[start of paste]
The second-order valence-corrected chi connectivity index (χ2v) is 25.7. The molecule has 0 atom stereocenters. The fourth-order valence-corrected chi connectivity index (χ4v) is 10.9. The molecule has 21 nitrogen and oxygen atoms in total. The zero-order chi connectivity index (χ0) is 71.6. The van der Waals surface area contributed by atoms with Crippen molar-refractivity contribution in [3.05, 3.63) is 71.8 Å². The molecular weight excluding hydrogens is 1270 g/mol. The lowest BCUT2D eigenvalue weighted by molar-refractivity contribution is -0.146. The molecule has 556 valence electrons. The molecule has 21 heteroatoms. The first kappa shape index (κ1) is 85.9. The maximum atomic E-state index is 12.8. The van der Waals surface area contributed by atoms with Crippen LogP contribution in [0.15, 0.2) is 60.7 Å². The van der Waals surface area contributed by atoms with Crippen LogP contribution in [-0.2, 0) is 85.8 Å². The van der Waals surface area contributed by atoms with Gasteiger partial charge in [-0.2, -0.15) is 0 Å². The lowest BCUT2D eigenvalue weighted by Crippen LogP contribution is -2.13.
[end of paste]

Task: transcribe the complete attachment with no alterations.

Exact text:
The second-order valence-corrected chi connectivity index (χ2v) is 25.7. The molecule has 0 atom stereocenters. The fourth-order valence-corrected chi connectivity index (χ4v) is 10.9. The molecule has 21 nitrogen and oxygen atoms in total. The zero-order chi connectivity index (χ0) is 71.6. The van der Waals surface area contributed by atoms with Crippen molar-refractivity contribution in [3.05, 3.63) is 71.8 Å². The molecular weight excluding hydrogens is 1270 g/mol. The lowest BCUT2D eigenvalue weighted by molar-refractivity contribution is -0.146. The molecule has 556 valence electrons. The molecule has 21 heteroatoms. The first kappa shape index (κ1) is 85.9. The maximum atomic E-state index is 12.8. The van der Waals surface area contributed by atoms with Crippen LogP contribution in [0.15, 0.2) is 60.7 Å². The van der Waals surface area contributed by atoms with Crippen LogP contribution in [-0.2, 0) is 85.8 Å². The van der Waals surface area contributed by atoms with Gasteiger partial charge in [-0.2, -0.15) is 0 Å². The lowest BCUT2D eigenvalue weighted by Crippen LogP contribution is -2.13.